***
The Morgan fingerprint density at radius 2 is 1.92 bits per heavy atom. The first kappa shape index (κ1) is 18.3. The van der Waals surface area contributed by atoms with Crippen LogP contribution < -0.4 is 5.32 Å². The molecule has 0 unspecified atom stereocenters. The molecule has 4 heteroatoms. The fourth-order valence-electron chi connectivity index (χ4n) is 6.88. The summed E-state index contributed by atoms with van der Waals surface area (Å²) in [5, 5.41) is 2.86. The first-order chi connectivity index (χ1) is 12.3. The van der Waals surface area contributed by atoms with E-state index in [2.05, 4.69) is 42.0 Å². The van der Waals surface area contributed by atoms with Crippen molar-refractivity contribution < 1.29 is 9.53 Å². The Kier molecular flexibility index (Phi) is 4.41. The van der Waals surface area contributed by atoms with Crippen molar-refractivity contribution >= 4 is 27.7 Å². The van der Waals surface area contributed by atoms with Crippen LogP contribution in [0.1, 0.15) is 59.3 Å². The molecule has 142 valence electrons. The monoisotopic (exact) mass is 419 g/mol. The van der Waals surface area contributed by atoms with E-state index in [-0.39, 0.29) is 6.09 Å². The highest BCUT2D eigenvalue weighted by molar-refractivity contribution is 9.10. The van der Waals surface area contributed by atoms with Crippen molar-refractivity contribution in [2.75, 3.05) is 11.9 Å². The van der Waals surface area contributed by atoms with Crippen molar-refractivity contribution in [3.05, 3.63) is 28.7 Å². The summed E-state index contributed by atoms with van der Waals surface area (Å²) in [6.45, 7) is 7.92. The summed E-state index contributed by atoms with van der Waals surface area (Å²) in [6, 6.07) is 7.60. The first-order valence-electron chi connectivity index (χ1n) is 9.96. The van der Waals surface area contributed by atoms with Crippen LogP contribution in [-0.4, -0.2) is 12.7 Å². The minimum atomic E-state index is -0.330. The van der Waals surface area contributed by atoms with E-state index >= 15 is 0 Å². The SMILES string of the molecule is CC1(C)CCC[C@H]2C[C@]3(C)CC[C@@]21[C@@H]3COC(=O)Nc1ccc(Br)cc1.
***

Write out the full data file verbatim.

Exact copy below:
The Morgan fingerprint density at radius 2 is 1.92 bits per heavy atom. The first kappa shape index (κ1) is 18.3. The van der Waals surface area contributed by atoms with Crippen LogP contribution < -0.4 is 5.32 Å². The molecule has 0 unspecified atom stereocenters. The molecule has 4 heteroatoms. The fourth-order valence-electron chi connectivity index (χ4n) is 6.88. The summed E-state index contributed by atoms with van der Waals surface area (Å²) in [5, 5.41) is 2.86. The first-order chi connectivity index (χ1) is 12.3. The van der Waals surface area contributed by atoms with E-state index in [2.05, 4.69) is 42.0 Å². The van der Waals surface area contributed by atoms with Crippen molar-refractivity contribution < 1.29 is 9.53 Å². The Kier molecular flexibility index (Phi) is 4.41. The van der Waals surface area contributed by atoms with Crippen molar-refractivity contribution >= 4 is 27.7 Å². The van der Waals surface area contributed by atoms with Crippen LogP contribution in [0.1, 0.15) is 59.3 Å². The molecule has 142 valence electrons. The monoisotopic (exact) mass is 419 g/mol. The van der Waals surface area contributed by atoms with E-state index in [-0.39, 0.29) is 6.09 Å². The highest BCUT2D eigenvalue weighted by molar-refractivity contribution is 9.10. The van der Waals surface area contributed by atoms with Crippen molar-refractivity contribution in [2.75, 3.05) is 11.9 Å². The van der Waals surface area contributed by atoms with Crippen molar-refractivity contribution in [3.05, 3.63) is 28.7 Å². The summed E-state index contributed by atoms with van der Waals surface area (Å²) in [6.45, 7) is 7.92. The summed E-state index contributed by atoms with van der Waals surface area (Å²) in [6, 6.07) is 7.60. The first-order valence-electron chi connectivity index (χ1n) is 9.96. The van der Waals surface area contributed by atoms with Crippen LogP contribution in [-0.4, -0.2) is 12.7 Å². The minimum atomic E-state index is -0.330. The van der Waals surface area contributed by atoms with E-state index >= 15 is 0 Å². The SMILES string of the molecule is CC1(C)CCC[C@H]2C[C@]3(C)CC[C@@]21[C@@H]3COC(=O)Nc1ccc(Br)cc1.